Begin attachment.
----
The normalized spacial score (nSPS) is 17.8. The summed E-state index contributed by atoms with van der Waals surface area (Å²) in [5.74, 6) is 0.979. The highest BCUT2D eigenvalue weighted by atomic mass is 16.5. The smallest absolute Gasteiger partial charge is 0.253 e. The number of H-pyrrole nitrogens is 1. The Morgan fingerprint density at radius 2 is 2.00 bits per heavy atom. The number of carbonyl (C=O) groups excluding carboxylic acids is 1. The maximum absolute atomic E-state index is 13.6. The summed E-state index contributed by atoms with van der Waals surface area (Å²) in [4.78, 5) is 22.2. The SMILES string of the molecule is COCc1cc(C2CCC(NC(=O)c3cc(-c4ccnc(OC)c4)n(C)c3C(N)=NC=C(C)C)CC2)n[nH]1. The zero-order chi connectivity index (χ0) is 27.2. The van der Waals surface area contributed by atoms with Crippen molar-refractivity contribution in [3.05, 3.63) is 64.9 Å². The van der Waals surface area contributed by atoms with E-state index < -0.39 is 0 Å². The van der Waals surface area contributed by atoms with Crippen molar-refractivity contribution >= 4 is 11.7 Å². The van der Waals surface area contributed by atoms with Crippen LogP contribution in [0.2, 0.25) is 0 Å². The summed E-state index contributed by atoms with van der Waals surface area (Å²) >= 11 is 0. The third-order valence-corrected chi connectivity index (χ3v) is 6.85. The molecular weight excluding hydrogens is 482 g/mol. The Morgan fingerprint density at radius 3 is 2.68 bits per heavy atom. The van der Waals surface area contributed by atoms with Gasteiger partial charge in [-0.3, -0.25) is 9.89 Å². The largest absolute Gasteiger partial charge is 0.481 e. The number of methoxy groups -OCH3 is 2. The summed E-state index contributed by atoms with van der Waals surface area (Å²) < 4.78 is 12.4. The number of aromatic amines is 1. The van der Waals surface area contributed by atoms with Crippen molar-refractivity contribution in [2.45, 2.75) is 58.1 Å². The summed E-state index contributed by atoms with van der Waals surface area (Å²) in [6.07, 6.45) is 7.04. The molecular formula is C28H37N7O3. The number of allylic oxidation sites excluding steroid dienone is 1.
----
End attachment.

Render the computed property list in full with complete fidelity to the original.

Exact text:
The normalized spacial score (nSPS) is 17.8. The summed E-state index contributed by atoms with van der Waals surface area (Å²) in [5.74, 6) is 0.979. The highest BCUT2D eigenvalue weighted by atomic mass is 16.5. The smallest absolute Gasteiger partial charge is 0.253 e. The number of H-pyrrole nitrogens is 1. The Morgan fingerprint density at radius 2 is 2.00 bits per heavy atom. The number of carbonyl (C=O) groups excluding carboxylic acids is 1. The maximum absolute atomic E-state index is 13.6. The summed E-state index contributed by atoms with van der Waals surface area (Å²) in [4.78, 5) is 22.2. The SMILES string of the molecule is COCc1cc(C2CCC(NC(=O)c3cc(-c4ccnc(OC)c4)n(C)c3C(N)=NC=C(C)C)CC2)n[nH]1. The zero-order chi connectivity index (χ0) is 27.2. The van der Waals surface area contributed by atoms with Crippen molar-refractivity contribution in [3.05, 3.63) is 64.9 Å². The van der Waals surface area contributed by atoms with E-state index < -0.39 is 0 Å². The van der Waals surface area contributed by atoms with Crippen molar-refractivity contribution >= 4 is 11.7 Å². The van der Waals surface area contributed by atoms with Crippen LogP contribution in [0.2, 0.25) is 0 Å². The summed E-state index contributed by atoms with van der Waals surface area (Å²) >= 11 is 0. The third-order valence-corrected chi connectivity index (χ3v) is 6.85. The molecular weight excluding hydrogens is 482 g/mol. The Morgan fingerprint density at radius 3 is 2.68 bits per heavy atom. The van der Waals surface area contributed by atoms with Gasteiger partial charge in [-0.3, -0.25) is 9.89 Å². The largest absolute Gasteiger partial charge is 0.481 e. The number of methoxy groups -OCH3 is 2. The summed E-state index contributed by atoms with van der Waals surface area (Å²) < 4.78 is 12.4. The number of aromatic amines is 1. The van der Waals surface area contributed by atoms with Crippen molar-refractivity contribution in [2.45, 2.75) is 58.1 Å². The summed E-state index contributed by atoms with van der Waals surface area (Å²) in [6.07, 6.45) is 7.04. The molecular formula is C28H37N7O3. The number of allylic oxidation sites excluding steroid dienone is 1.